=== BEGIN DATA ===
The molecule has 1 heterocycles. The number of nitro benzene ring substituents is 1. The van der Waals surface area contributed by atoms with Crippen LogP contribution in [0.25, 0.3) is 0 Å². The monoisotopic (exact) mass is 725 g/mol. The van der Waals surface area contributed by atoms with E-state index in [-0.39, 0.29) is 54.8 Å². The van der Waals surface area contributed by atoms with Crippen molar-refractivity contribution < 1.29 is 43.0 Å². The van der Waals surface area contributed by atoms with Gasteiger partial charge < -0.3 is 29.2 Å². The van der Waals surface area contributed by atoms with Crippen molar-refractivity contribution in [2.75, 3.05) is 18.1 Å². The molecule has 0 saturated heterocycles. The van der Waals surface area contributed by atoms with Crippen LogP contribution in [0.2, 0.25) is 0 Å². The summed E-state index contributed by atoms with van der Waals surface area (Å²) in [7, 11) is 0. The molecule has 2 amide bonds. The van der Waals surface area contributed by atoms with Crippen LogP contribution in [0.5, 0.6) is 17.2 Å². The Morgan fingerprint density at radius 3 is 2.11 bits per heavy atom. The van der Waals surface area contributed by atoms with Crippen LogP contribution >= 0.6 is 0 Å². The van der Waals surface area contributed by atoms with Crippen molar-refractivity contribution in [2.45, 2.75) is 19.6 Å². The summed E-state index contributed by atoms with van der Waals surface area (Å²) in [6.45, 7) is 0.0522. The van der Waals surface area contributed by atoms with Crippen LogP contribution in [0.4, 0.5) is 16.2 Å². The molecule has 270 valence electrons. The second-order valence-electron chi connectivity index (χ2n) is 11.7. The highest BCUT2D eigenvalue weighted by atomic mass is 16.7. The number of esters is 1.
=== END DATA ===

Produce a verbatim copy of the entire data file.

The molecule has 1 heterocycles. The number of nitro benzene ring substituents is 1. The van der Waals surface area contributed by atoms with Crippen LogP contribution in [0.25, 0.3) is 0 Å². The monoisotopic (exact) mass is 725 g/mol. The van der Waals surface area contributed by atoms with E-state index in [-0.39, 0.29) is 54.8 Å². The van der Waals surface area contributed by atoms with Crippen molar-refractivity contribution < 1.29 is 43.0 Å². The van der Waals surface area contributed by atoms with Gasteiger partial charge < -0.3 is 29.2 Å². The van der Waals surface area contributed by atoms with Crippen molar-refractivity contribution in [2.75, 3.05) is 18.1 Å². The molecule has 0 saturated heterocycles. The van der Waals surface area contributed by atoms with Crippen LogP contribution in [0.2, 0.25) is 0 Å². The summed E-state index contributed by atoms with van der Waals surface area (Å²) in [7, 11) is 0. The molecule has 2 amide bonds. The van der Waals surface area contributed by atoms with Crippen LogP contribution in [0.5, 0.6) is 17.2 Å². The Morgan fingerprint density at radius 3 is 2.11 bits per heavy atom. The van der Waals surface area contributed by atoms with Crippen LogP contribution >= 0.6 is 0 Å². The van der Waals surface area contributed by atoms with Crippen molar-refractivity contribution in [2.45, 2.75) is 19.6 Å². The summed E-state index contributed by atoms with van der Waals surface area (Å²) in [6.45, 7) is 0.0522. The van der Waals surface area contributed by atoms with Crippen LogP contribution in [0.4, 0.5) is 16.2 Å². The molecule has 270 valence electrons. The second-order valence-electron chi connectivity index (χ2n) is 11.7. The highest BCUT2D eigenvalue weighted by atomic mass is 16.7. The number of esters is 1.